Section 2 (1) it shall be the duty of every employer to ensure, so far as is reasonably practicable, the health, safety and welfare at work of all his employees.
Section 2 (2) (d) (the same duty extends) to any place of work under the employers control to be maintained in a condition that is safe and without risk to health.
Section 3 (1) requires that every employer is to conduct his undertaking in such a way as to ensure that persons not in his employment who may be affected are not exposed to risk of health and safety. Provide information to other people about their workplace which might affect their health and safety.
Section 4 contains general duties for anyone who has control, to any extent, over a workplace.
Requires employers and self-employed people to make an assessment of the risks to the health and safety of themselves, employees and people not in their employment, arising out of or in connection with the conduct of their business, and to make appropriate arrangements for protecting those people’s health and safety.
Any assessment made for the purposes of the Asbestos Regulations will not need to be repeated for the Management Regulations.
Requires employers to maintain workplace buildings so as to protect occupants and workers.
Asbestos materials must be disposed of as hazardous waste and must not enter normal waste streams. These regulations cover the detailed requirements for the transport, treatment, storage and disposal of hazardous waste.
Places duties on landlords to take reasonable care to see that tenants and other people are safe from personal injury or disease caused by a defect in the state of the premises. Any premises in such a state as to be prejudicial to health constitute a statutory nuisance under section 79 of the Environmental Protection Act 1990. An abatement notice can be served by the local authorities on the owner or occupier of premises requiring prevention or restriction of the nuisance.
Requires all rented properties to be fit for human occupation at the beginning of tenancy and requires the landlord to maintain that basic standard. Any property with asbestos containing materials that are in an unsafe condition may not comply with the Act.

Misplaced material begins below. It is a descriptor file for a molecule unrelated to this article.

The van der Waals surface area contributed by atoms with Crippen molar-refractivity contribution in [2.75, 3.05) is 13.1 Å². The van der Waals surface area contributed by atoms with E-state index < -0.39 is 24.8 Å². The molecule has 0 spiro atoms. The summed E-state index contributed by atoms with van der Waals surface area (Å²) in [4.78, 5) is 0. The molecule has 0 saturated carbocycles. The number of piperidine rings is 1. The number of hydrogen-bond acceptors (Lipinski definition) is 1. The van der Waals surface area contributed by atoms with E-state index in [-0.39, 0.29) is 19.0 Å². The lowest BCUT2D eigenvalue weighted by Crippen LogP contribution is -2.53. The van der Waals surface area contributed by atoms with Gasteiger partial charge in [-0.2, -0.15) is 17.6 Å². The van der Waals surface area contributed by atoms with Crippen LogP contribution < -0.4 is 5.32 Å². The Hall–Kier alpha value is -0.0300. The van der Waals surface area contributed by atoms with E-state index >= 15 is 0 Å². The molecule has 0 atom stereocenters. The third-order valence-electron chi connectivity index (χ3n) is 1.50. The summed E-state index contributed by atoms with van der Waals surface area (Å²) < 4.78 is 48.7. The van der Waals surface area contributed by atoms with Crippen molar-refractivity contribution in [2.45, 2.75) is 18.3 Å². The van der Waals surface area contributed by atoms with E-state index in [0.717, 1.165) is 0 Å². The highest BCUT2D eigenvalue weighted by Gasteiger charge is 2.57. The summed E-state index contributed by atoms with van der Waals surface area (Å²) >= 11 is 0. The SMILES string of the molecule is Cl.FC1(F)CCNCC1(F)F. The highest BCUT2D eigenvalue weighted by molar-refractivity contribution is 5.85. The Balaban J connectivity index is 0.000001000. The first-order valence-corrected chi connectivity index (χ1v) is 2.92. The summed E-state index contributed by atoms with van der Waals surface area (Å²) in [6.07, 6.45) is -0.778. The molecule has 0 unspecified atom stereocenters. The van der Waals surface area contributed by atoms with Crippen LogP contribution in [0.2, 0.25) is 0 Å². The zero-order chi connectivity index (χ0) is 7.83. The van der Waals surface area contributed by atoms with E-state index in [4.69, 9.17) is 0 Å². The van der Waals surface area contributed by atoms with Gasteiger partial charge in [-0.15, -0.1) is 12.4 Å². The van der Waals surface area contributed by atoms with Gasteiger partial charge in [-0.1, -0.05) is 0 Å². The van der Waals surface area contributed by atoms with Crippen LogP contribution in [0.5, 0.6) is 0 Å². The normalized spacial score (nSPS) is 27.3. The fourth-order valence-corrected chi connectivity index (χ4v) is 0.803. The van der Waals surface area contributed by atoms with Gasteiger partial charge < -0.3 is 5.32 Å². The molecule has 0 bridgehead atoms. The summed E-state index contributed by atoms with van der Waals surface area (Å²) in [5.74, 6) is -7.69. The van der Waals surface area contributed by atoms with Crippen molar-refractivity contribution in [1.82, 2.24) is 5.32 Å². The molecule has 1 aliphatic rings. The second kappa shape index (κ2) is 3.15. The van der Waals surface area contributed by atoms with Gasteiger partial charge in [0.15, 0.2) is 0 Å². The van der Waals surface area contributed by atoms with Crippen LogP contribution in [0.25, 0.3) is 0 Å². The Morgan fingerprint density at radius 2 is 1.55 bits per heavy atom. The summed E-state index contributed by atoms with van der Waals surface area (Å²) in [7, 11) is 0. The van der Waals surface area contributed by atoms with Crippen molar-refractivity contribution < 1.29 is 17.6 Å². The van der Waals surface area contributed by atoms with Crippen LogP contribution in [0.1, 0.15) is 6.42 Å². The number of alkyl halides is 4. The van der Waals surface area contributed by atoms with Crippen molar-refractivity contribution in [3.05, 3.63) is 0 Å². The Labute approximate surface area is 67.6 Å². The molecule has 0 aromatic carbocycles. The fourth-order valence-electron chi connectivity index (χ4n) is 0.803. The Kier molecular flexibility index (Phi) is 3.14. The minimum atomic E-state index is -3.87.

Landlords who employ staff to maintain their properties also need to comply with the Health and Safety at Work act 1974. (See above)
Places a duty on employers, the self – employed and the responsible person in control of work premises to report certain serious workplace accidents, occupational diseases and specified dangerous occurrences (near misses).
Exposure of asbestos is reportable under RIDDOR when a work activity causes the accidental release or escape of asbestos fibres into the air in a quantity sufficient to cause damage to the health of any person. Such situations are likely to arise when work is carried out with suitable controls, or where those controls fail – they often involve:
Using power tools (to drill or cut etc. ) on most Asbestos Containing Materials (ACM)
Work that leads to the physical disturbance of an ACM that should only be worked on by a licenced contractor. e.g. Knocking, breaking or smashing of sprayed coatings, laggings, asbestos insulation board (AIB)
Manually cutting or drilling AIB
Work involving aggressive physical disturbance of asbestos cement e.g. breaking or smashing
If these activities are carried out without suitable controls, or the precautions fail to control exposure, these would be classed as a ‘dangerous occurrence’ under RIDDOR and should be reported.
If you need to report a ‘dangerous occurrence’ relating to asbestos, your asbestos management plan or working practices should be reviewed.